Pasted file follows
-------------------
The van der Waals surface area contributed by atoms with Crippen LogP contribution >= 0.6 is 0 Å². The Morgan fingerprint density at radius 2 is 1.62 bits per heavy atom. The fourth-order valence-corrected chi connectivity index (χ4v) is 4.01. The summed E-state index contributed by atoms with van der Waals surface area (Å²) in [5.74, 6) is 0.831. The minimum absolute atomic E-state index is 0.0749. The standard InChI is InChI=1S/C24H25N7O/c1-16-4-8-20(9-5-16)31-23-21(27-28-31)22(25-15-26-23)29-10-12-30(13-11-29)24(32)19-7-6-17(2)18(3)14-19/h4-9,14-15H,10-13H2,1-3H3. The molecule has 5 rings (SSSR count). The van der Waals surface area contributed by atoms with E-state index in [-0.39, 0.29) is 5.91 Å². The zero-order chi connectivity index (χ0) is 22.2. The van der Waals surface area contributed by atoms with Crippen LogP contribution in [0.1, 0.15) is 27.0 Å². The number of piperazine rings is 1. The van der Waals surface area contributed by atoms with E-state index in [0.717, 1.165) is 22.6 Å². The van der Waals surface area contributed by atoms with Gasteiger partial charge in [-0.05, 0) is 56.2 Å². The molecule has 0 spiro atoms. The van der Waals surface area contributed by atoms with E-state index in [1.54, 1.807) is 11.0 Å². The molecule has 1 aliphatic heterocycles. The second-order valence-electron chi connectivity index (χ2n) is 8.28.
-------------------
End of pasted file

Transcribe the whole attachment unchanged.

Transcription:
The van der Waals surface area contributed by atoms with Crippen LogP contribution >= 0.6 is 0 Å². The Morgan fingerprint density at radius 2 is 1.62 bits per heavy atom. The fourth-order valence-corrected chi connectivity index (χ4v) is 4.01. The summed E-state index contributed by atoms with van der Waals surface area (Å²) in [5.74, 6) is 0.831. The minimum absolute atomic E-state index is 0.0749. The standard InChI is InChI=1S/C24H25N7O/c1-16-4-8-20(9-5-16)31-23-21(27-28-31)22(25-15-26-23)29-10-12-30(13-11-29)24(32)19-7-6-17(2)18(3)14-19/h4-9,14-15H,10-13H2,1-3H3. The molecule has 5 rings (SSSR count). The van der Waals surface area contributed by atoms with E-state index in [-0.39, 0.29) is 5.91 Å². The zero-order chi connectivity index (χ0) is 22.2. The van der Waals surface area contributed by atoms with Crippen LogP contribution in [0.1, 0.15) is 27.0 Å². The number of piperazine rings is 1. The van der Waals surface area contributed by atoms with E-state index in [0.717, 1.165) is 22.6 Å². The van der Waals surface area contributed by atoms with Gasteiger partial charge in [-0.05, 0) is 56.2 Å². The molecule has 0 spiro atoms. The van der Waals surface area contributed by atoms with E-state index in [1.54, 1.807) is 11.0 Å². The molecule has 1 aliphatic heterocycles. The second-order valence-electron chi connectivity index (χ2n) is 8.28.